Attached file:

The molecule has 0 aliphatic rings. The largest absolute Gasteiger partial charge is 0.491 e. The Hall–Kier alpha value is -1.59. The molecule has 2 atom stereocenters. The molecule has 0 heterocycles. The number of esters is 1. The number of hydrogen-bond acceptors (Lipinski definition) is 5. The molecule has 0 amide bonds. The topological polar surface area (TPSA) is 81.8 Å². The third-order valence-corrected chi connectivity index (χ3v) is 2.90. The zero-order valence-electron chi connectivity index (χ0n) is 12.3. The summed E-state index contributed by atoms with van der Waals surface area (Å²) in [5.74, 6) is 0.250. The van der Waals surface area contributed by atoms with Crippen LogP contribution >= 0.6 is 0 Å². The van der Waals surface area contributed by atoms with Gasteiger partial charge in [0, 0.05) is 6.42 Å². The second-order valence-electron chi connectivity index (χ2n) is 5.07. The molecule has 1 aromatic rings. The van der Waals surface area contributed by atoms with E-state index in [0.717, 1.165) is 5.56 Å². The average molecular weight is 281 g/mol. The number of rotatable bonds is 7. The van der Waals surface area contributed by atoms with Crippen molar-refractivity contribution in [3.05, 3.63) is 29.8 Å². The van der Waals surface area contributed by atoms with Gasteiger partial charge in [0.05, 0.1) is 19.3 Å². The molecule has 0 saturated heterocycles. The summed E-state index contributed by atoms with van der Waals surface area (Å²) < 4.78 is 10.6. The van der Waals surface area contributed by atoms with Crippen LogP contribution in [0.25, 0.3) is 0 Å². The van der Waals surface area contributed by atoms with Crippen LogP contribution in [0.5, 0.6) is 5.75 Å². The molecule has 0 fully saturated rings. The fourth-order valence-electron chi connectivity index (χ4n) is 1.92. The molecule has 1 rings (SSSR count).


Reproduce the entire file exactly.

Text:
The molecule has 0 aliphatic rings. The largest absolute Gasteiger partial charge is 0.491 e. The Hall–Kier alpha value is -1.59. The molecule has 2 atom stereocenters. The molecule has 0 heterocycles. The number of esters is 1. The number of hydrogen-bond acceptors (Lipinski definition) is 5. The molecule has 0 amide bonds. The topological polar surface area (TPSA) is 81.8 Å². The third-order valence-corrected chi connectivity index (χ3v) is 2.90. The zero-order valence-electron chi connectivity index (χ0n) is 12.3. The summed E-state index contributed by atoms with van der Waals surface area (Å²) in [5.74, 6) is 0.250. The van der Waals surface area contributed by atoms with Crippen LogP contribution >= 0.6 is 0 Å². The van der Waals surface area contributed by atoms with Gasteiger partial charge in [0, 0.05) is 6.42 Å². The second-order valence-electron chi connectivity index (χ2n) is 5.07. The molecule has 1 aromatic rings. The van der Waals surface area contributed by atoms with E-state index in [0.717, 1.165) is 5.56 Å². The average molecular weight is 281 g/mol. The number of rotatable bonds is 7. The van der Waals surface area contributed by atoms with Crippen molar-refractivity contribution in [3.05, 3.63) is 29.8 Å². The van der Waals surface area contributed by atoms with Gasteiger partial charge in [0.05, 0.1) is 19.3 Å². The molecule has 0 saturated heterocycles. The summed E-state index contributed by atoms with van der Waals surface area (Å²) < 4.78 is 10.6. The van der Waals surface area contributed by atoms with Crippen LogP contribution in [0.25, 0.3) is 0 Å². The van der Waals surface area contributed by atoms with Crippen LogP contribution in [0.5, 0.6) is 5.75 Å². The molecule has 0 fully saturated rings. The fourth-order valence-electron chi connectivity index (χ4n) is 1.92. The molecule has 1 rings (SSSR count).